Saturday, June 21, 2008

Jewish Uncles

Writer friend Robin Slick made me laugh recently when she said that nowadays Simon and Garfunkel looked like they could be her Jewish uncles - Uncle Mo and Uncle Schmo.

This morning's Guardian carries a feature on the lyrics of Bob Dylan, alongside a performance review of Leonard Cohen, currently touring the UK. Here are two more Jewish uncles, venerated and venerable, still both plying their schtick. It's interesting to see how they've all weathered the years.

I wasn't really aware, when I was young, that the great songwriting triumvirate of Dylan, Simon and Cohen happened to be Jewish. I don't think many young UK fans had the kind of radar to pick up on the fact, or that it would hold any significance for those that did. It seems no more than coincidence to me now, although questions of faith have often been prominent in their work. Cohen turned to Buddhism, Dylan became born again, with a fearful washed-in-the-blood-of-the-Lamb vengeance. Simon seems to remain as circumspect as ever whilst still namechecking God every once in a while.

Those of Jewish origin are as prevalent in UK arts and culture as in the States, but I don't know that Jewishness is something that we take much notice of over here. It came as a surprise to me to learn that Sgt. Bilko's character was intentionally Jewish, and that to Americans this was an important element of the humour. I just thought Phil Silvers was very funny. Likewise Lenny Bruce. I'm a few years too young to have been able to appreciate Lenny Bruce when he was at his peak, and this may be the reason I never saw his Jewishness as being central to his act. Again I just thought he was brilliant. Plus he swore a lot, much to my schoolboy delight. Jewish Americans have an underlying culture, rich and self-referencing, that doesn't exist in quite the same way over here.

Of the three aged uncles, Uncle Paul still holds the middle ground to my mind, bridging that gap between the often wilfully tossed-off scribblings of latterday Uncle Bob and the more precise and thoughtful haikus of Uncle Len. Simon is probably the most musically accomplished of the three, the most experimental in terms of exploring world rhythms and influences, and the most accessible in some ways. Yet he's difficult to feel close to. I don't know why. There's always been an air around Simon of someone admired rather than loved.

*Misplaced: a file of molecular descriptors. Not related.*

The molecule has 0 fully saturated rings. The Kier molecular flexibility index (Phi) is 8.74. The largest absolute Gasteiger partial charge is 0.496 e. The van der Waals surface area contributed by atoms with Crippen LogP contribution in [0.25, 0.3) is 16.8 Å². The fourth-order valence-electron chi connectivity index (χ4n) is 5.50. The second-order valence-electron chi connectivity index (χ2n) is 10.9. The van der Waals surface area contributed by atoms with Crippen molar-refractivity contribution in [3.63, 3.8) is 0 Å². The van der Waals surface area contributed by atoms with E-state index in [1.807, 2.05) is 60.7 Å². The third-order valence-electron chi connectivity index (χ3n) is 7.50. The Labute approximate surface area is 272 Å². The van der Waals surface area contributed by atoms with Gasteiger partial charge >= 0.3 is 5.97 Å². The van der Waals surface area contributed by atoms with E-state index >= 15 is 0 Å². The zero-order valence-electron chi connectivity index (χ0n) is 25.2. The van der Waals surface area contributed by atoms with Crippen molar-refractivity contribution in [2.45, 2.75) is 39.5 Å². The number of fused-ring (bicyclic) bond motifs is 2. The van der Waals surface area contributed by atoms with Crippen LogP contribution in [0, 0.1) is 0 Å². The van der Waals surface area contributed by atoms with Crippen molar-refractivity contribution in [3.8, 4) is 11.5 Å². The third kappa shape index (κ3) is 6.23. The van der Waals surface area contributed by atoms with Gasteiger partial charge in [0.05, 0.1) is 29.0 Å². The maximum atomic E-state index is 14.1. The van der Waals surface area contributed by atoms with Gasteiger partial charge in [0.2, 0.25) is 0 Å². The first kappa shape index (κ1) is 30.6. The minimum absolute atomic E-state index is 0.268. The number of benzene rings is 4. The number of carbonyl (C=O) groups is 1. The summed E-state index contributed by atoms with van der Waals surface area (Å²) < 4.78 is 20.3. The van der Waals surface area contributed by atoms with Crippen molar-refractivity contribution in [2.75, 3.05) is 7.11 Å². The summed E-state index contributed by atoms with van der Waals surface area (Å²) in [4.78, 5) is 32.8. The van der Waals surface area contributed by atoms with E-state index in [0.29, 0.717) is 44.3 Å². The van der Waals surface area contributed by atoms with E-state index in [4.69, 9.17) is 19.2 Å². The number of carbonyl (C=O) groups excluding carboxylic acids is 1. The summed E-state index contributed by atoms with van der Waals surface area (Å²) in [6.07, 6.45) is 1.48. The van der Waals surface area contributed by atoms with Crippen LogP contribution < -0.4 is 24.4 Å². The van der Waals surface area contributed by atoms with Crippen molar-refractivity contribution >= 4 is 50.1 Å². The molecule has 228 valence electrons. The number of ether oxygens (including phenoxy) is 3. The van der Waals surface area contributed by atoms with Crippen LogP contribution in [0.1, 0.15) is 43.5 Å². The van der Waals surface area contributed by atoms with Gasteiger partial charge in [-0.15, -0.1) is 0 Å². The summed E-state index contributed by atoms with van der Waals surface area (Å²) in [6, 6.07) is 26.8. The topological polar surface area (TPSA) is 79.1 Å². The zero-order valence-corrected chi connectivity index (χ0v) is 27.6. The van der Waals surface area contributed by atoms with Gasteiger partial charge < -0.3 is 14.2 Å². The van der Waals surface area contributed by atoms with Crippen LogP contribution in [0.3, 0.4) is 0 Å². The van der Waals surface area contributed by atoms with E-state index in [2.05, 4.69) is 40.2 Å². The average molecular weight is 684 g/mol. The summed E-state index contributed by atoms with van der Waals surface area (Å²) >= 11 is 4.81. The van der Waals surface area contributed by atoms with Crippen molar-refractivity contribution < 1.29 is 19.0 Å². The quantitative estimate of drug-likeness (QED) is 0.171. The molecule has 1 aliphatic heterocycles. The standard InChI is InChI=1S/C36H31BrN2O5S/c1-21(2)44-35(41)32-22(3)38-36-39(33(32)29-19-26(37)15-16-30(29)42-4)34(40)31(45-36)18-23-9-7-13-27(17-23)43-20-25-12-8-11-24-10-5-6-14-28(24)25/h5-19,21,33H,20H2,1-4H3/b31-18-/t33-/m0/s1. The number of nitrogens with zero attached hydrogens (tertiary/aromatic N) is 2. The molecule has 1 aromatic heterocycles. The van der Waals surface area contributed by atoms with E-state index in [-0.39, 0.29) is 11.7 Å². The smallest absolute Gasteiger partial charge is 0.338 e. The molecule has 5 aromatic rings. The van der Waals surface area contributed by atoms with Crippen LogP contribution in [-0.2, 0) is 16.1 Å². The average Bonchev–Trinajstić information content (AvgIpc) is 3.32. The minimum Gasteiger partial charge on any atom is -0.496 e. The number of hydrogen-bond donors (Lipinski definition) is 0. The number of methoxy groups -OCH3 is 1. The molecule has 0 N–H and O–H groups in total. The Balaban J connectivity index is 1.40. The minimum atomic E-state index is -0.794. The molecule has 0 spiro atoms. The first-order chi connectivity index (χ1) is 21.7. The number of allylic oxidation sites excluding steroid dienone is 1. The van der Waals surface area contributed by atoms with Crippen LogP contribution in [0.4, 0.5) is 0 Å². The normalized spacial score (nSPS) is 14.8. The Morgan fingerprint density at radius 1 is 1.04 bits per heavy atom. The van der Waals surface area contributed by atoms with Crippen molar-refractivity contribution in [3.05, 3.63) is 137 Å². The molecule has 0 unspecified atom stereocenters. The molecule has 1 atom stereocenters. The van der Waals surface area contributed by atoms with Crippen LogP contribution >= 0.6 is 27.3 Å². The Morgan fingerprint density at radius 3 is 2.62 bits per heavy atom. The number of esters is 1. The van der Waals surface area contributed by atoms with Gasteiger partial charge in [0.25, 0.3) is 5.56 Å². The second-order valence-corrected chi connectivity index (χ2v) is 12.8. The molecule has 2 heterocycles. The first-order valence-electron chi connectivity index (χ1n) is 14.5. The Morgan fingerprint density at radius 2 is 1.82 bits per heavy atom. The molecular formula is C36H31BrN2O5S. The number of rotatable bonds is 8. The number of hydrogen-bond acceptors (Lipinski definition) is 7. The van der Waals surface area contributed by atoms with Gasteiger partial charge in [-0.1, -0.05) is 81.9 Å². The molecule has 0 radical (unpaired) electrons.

And then there's poor old Uncle Bob. Stick frail he's become, his pockets apparently empty of the pearls he once cast before us. It's hard to remember how funny he once was, especially in some of those early songs, '115th Dream' for example, where he couldn't even get past the first line for collapsing into helpless giggles. 'I was riding on the Mayflower, when I thought I spied some la-ha-ha-ha-nd...ha ha ha...start agin...' Not many laughs left in the guy nowadays, although I've enjoyed some of his radio shows.

It's Uncle Len who turns out to be the revelation. Once famous for writing songs to commit suicide by, he now seems as jolly as you like, cheerfully admitting that he's having to tour because his agent robbed him of $5 million whilst he was off being a Buddhist - which equanimity is a pretty good advert for Buddhism itself. I recently heard Cohen being interviewed by an utterly crass Radio 2 DJ, whose identity I won't give away, except to say that he's famously on 'in the afternoon'. It was a lesson in good humouredness under the most trying of circumstances. Plainly Mr. DJ had only the vaguest idea of whom he was talking to, giving every impression that he was working from a crib sheet hastily thrust into his hand just before the start of the programme. But Cohen came through it like a pro, affable and intelligent, ready to chuckle both at himself and the less than perfect world around him. Good old Uncle Len.

In fact, good on them all. Good old Uncle Paul, still crazy after all these years. Good old Uncle Bob, still a rolling stone. And good old Uncle Len, still my man. Oy.


RobinSlick said...

Ha! Too funny...and too true.

Hey, the blog layout is great - first time I'm seeing the new design.

Congrats on the July 4 gig - that does look cool! I'm touring Canada that weekend...well, until July 11, actually...with "the band" - I've never been there before and I hear it's yet another country I'm going to visit and not want to leave.

My favorite recent Leonard Cohen lyric? I think I may have shared this on Zoetrope before, but it totally knocks me out.

"And quiet is the thought of you,
The file on you complete,
Except what we forgot to do,
A Thousand Kisses Deep."

Steve Augarde said...

Thanks Rob. It's Glastonbury this weekend (can you believe that?)and Cam now has a press pass. Her mother's angling for a photograph with guess who? Laughing Len...

dovegreyreader said...

But I ADORE Uncle Paul..I WAS Kathy when he sang that song, and then of course there was the day we boarded the Greyhound in Pittsburgh when Michigan seemed like a dream to us and of course the man in the gaberdine suit was definitely a spy, it was obvious and Paul agreed so then we read our magazines...I could go on but I'll stop.

Steve Augarde said...

Well, maybe it was a girl thing. Like Paul McCartney was always the girls' favourite Beatle. I liked Simon's songs though. 'Still Crazy' is up there with the best.

He does quite a nice line in self deprecation, too. There's that story of him and Art Garfunkel sitting in a car together in some out of the way place. Lonely, bored, nowhere to go. Then 'The Sound Of Silence' comes on the car radio.

'Boy', says Paul. 'I bet those two guys are having a great time...'

dovegreyreader said...

Bless Paul, that's his sense of humour alright,I expect they bought a pack of cigarettes and Mrs Wagner's pies because me and Paul used to do that all the time!
Might need to put the CD on now, I've gone all nostalgic for Bookends.